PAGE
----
Cybersecurity

  • Securing Industry 4.0

    An increasing number of unsecured, computer-guided production machinery and networks in production facilities are gradually evolving into gateways for data theft. New security technologies may directly shield the sensitive data that is kept there.

  • Safeguarding networks when disasters strike

    Disasters both natural and human-caused can damage or destroy data and communications networks. Several presentations at the 2014 OFC Conference and Exposition, being held 9-13 March in San Francisco, will present new information on strategies that can mitigate the impacts of these disasters. Researchers created an algorithm that keeps data safe by moving or copying the data from data centers in peril to more secure locations away from the disaster. The algorithm assesses the risks for damage and users’ demands on the network to determine, in real-time, which locations would provide the safest refuge from a disaster. Other researchers suggest that if fiber-optic cables are down, wireless communication can fill the void and be part of a temporary, emergency network. For such a system to work, however, wireless technology would have to be integrated with the fiber-optic network that transports data around the world.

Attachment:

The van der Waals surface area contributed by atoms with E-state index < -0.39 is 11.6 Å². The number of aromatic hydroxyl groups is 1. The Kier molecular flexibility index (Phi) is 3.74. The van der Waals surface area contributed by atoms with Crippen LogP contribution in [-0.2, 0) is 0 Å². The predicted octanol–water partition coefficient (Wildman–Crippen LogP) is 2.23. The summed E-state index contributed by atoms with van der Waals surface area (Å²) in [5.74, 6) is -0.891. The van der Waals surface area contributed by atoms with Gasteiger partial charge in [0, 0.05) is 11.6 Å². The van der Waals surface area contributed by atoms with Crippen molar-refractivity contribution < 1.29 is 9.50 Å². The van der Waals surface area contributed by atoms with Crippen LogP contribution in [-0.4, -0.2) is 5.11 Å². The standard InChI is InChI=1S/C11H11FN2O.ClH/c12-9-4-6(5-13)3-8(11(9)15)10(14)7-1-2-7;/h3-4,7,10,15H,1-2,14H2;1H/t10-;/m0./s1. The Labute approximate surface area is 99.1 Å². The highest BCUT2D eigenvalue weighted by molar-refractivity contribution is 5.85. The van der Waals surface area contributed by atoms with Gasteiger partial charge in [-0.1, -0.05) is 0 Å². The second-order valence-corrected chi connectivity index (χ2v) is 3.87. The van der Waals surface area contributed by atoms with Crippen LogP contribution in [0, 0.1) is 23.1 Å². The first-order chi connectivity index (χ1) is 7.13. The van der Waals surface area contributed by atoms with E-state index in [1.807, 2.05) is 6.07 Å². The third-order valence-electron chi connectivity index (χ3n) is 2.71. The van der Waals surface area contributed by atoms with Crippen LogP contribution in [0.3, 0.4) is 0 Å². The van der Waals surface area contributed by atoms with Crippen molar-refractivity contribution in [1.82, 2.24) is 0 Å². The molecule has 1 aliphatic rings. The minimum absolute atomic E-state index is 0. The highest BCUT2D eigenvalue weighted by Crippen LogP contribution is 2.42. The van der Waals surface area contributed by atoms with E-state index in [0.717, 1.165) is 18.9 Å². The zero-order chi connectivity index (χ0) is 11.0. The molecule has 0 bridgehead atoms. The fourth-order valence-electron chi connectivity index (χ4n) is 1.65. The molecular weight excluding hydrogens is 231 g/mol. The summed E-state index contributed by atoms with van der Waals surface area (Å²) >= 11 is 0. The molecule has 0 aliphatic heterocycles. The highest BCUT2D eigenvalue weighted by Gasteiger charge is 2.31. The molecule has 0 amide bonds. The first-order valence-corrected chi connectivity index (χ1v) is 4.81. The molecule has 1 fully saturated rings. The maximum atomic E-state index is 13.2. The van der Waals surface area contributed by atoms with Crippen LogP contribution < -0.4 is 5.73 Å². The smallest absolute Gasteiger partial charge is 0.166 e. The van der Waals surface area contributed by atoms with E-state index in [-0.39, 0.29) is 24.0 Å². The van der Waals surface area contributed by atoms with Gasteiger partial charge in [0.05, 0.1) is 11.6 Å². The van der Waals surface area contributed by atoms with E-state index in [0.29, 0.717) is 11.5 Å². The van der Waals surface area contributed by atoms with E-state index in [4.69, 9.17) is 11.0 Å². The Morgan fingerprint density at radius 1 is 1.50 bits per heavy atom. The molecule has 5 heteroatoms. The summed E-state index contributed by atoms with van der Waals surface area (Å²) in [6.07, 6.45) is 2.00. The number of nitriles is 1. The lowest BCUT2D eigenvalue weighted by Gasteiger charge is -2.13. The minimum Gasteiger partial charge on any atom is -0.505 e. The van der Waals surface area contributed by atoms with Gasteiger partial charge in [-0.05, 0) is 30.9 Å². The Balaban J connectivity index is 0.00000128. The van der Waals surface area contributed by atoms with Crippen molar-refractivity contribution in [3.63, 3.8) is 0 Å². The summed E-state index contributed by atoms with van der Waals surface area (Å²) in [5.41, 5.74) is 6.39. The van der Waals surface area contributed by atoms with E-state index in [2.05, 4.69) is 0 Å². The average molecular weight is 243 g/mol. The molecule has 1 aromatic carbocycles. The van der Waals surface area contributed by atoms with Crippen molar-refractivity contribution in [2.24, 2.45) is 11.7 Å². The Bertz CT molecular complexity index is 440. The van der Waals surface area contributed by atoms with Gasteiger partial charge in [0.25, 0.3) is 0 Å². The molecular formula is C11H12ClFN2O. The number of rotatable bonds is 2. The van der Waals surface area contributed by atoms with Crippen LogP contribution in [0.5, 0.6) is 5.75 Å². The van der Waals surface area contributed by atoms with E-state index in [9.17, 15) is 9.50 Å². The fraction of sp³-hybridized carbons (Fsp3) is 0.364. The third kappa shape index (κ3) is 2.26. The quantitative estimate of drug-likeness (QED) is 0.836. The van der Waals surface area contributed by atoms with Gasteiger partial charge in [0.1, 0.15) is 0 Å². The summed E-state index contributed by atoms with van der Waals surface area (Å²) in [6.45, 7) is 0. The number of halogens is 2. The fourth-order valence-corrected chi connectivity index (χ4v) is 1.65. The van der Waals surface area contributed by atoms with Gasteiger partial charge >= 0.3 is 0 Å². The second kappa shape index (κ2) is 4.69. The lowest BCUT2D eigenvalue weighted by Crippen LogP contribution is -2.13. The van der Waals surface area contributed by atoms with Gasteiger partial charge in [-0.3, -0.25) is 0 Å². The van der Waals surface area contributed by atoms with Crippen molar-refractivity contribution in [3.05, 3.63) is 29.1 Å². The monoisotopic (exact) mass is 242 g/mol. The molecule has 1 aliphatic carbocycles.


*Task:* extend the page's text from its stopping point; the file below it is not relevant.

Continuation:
• BGU startup Titanium Core wins Cybertition cyber security competition

    Ben-Gurion University of the Negev startup Titanium Core won the first Jerusalem Venture Partners (JVP)-sponsored Cybertition cyber security competition. Titanium Core uses a multilayered security approach to repel attacks on mission-critical systems, provide real-time attack information, and prevent threats from moving onto other computer systems. The company will receive $1 Million investment from JVP and space in the JVP Cyber Labs incubator, located in the cyber center in Beer-Sheva, adjacent to Ben-Gurion University.

  • Experts call for a new organization to oversee grid’s cybersecurity

    In 2013, U.S. critical infrastructure companies reported about 260 cyberattacks on their facilities to the federal government. Of these attacks, 59 percent occurred in the energy sector. A new report proposes that energy companies should create an industry-led organization to deflect cyber threats to the electric grid. Modeled after the nuclear industry’s Institute of Nuclear Power Operations, the proposed organization, to be called the Institute for Electric Grid Cybersecurity, would oversee all the energy industry players that could compromise the electric grid if they came under a cyberattack.

  • NIST’s voluntary cybersecurity framework may be regarded as de facto mandatory